] Actually, I don't think she [Mary] changes all that much, not in fundamentals. She begins with a fashionable & conventional, rather than, um, altruistic, morality & she ends with one. All along Edmund's ordination looms as a very large pill to swallow, and I can't find any indication of Mary being able to swallow it during the novel. And the ordination symbolizes the difference in outlook and character between the two, so it is more than just a job choice! (-: So a union between the two would not have been a happy one, IMHO, & I think JA saw it that way all along.
Disagree. I think JA could have used MP to show, that a woman can be happy outside her own circle (witness P&P as well as Persuasion), as long as her husband helps her to find her feet in the new life. Edmund would have done (practically) everything for Mary in that respect (he is a true Austen-hero after all).
] It's true she becomes quite attracted to Edmund, and this may make it seem as if she is changing herself, but I always have the sense that she is glossing over her real self to be agreeable to Edmund
She does. She is not inherently "bad", as is Mrs Norris and Maria.
& that it is bound to come out in the end. As it does, it happens.
No. What happens is that her brother blows up the whole construction.
(again chapter 48)
"Henry Crawford, ruined by early independence and bad domestic example, indulged in the freaks of a cold-blooded vanity a little too long. Once it had, by an opening undesigned and unmerited, led him into the way of happiness. ... WOuld he have deserved more, there can be no doubt that more would have been obtainedM especially when that marriage had taken place, which would have given him the assistance of her conscience in subduing her first inclination, and brought them very often togeher. Would he have persevered, and uprightly, Fanny must have been his reward - and a reward very voluntarily bestowed - within a reasonable period from Edmund's marrying Mary".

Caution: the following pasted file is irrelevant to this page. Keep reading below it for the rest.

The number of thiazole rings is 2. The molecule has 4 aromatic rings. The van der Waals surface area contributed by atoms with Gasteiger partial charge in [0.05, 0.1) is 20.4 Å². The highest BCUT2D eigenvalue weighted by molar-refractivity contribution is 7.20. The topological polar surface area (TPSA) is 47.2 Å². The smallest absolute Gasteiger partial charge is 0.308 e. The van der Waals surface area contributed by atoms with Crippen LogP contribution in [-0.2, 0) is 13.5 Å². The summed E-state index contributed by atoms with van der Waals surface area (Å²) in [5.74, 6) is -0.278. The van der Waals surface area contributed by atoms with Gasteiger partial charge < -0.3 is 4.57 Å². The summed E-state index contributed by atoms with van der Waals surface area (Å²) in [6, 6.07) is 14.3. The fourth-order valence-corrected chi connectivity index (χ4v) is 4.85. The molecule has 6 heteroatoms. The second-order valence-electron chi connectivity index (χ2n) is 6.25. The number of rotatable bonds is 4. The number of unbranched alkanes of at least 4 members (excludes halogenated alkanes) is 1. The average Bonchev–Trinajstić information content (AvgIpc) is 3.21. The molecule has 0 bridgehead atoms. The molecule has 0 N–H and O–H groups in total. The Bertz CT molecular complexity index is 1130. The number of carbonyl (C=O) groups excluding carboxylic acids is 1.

So, the scenario is clear. The other outcome would have been possible. With Fanny-Henry and Edmund-Mary living happily ever after in close communion, along the lines of the Bingleys and the Darcys in P&P, or between Barton and Delaford in S&S etc. Mary being guided by her loving husband into becoming what he envisages her to be, and Henry becoming a solid country-gentleman under the gentle influence of Fanny.
So, I cannot agree that it is a novel of "place", it is rather a novel where JA wrestles with the problem of how people with the same ( family-, social and geographical) background can turn out so very different. The budding discussion of genes vs. environment. (Only it was not called so then).
She struggles with this theme (like she does with the country-city theme) in most of her books. The huge difference between the Miss Bennets, Miss Dashwoods, Miss Elliots, Mr Bertrams etc.
If we have to have one central theme, I would suggest the theme of obedience as being far more important than that of "place". Those who obey their betters (parents, conscience, God etc) live happily ever after, those who work against their own good moral principles become "outcasts" (litteraly or metaphorcally).
Fanny gets her happy ending, because she is obedient, as does Edmund. Mary, Henry, Maria etc. get their unhappy ending, because they are dis-obedient (they sin against the sanctity of marriage in one way or the other).
Sorry about the length.
I remain as ever